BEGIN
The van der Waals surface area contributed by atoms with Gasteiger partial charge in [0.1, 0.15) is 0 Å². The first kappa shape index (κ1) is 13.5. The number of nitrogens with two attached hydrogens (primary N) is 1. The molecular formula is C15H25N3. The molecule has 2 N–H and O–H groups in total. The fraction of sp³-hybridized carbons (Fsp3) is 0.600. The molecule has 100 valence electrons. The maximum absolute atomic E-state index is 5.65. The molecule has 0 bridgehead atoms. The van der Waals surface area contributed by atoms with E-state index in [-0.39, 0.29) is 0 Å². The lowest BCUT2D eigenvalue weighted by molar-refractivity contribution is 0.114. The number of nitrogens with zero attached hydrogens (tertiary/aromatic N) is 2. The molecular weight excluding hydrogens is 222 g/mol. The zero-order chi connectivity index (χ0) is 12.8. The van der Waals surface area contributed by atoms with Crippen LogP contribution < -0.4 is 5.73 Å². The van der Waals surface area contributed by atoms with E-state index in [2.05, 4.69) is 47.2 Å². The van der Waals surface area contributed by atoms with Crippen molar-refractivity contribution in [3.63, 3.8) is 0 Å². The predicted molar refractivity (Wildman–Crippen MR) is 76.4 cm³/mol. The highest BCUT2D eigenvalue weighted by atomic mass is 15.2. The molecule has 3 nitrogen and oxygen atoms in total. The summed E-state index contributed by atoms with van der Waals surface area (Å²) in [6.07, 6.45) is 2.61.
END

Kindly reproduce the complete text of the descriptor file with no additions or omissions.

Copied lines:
The van der Waals surface area contributed by atoms with Gasteiger partial charge in [0.1, 0.15) is 0 Å². The first kappa shape index (κ1) is 13.5. The number of nitrogens with two attached hydrogens (primary N) is 1. The molecular formula is C15H25N3. The molecule has 2 N–H and O–H groups in total. The fraction of sp³-hybridized carbons (Fsp3) is 0.600. The molecule has 100 valence electrons. The maximum absolute atomic E-state index is 5.65. The molecule has 0 bridgehead atoms. The van der Waals surface area contributed by atoms with E-state index in [-0.39, 0.29) is 0 Å². The lowest BCUT2D eigenvalue weighted by molar-refractivity contribution is 0.114. The number of nitrogens with zero attached hydrogens (tertiary/aromatic N) is 2. The molecular weight excluding hydrogens is 222 g/mol. The zero-order chi connectivity index (χ0) is 12.8. The van der Waals surface area contributed by atoms with Crippen LogP contribution < -0.4 is 5.73 Å². The van der Waals surface area contributed by atoms with E-state index in [2.05, 4.69) is 47.2 Å². The van der Waals surface area contributed by atoms with Crippen molar-refractivity contribution in [3.63, 3.8) is 0 Å². The predicted molar refractivity (Wildman–Crippen MR) is 76.4 cm³/mol. The highest BCUT2D eigenvalue weighted by atomic mass is 15.2. The molecule has 3 nitrogen and oxygen atoms in total. The summed E-state index contributed by atoms with van der Waals surface area (Å²) in [6.07, 6.45) is 2.61.